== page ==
“There is no memorial above Babi Yar, the steep ravine is like a crude tombstone.” So begins Yevgeny Yevtushenko’s poem commemorating the Nazi massacre of tens of thousands of Jews outside Kiev in 1941. Written 20 years later, the poem caused a furore in Soviet Russia, still in denial about its antisemitism. Deeply touched by the poetry, Shostakovich used it and other Yevtushenko works to create a lasting musical memorial to the victims. So controversial was the symphony that its Russian premiere was closed to the public. Poet and composer were forced to make changes to the text.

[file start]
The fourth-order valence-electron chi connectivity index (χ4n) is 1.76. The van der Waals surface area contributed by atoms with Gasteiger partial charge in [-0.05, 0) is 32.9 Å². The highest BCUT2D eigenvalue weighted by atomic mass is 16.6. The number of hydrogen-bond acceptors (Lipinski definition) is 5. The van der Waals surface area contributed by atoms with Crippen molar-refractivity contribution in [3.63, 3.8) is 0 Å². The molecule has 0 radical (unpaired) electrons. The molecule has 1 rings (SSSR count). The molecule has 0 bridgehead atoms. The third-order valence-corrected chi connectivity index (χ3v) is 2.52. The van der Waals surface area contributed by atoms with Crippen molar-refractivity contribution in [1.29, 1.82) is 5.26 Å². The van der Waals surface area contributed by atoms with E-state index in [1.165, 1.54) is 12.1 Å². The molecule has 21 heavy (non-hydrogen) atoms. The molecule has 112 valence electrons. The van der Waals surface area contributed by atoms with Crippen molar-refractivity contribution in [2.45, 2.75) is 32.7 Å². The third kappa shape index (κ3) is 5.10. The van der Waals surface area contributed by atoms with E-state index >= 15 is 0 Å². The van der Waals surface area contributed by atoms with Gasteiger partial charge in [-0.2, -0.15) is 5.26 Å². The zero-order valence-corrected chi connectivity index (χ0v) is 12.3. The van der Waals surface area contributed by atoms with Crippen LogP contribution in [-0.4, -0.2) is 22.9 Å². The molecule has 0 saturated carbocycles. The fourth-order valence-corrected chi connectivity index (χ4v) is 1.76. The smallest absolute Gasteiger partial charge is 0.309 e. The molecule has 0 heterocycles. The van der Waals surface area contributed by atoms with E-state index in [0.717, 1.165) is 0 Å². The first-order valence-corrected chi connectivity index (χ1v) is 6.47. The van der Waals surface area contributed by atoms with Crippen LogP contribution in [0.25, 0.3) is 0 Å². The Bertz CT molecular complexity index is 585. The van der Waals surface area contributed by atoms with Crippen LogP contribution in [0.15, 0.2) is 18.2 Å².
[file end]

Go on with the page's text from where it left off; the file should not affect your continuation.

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The symphony’s western premiere was no less dramatic. A microfilm of the work was smuggled out of Russia, the words translated...

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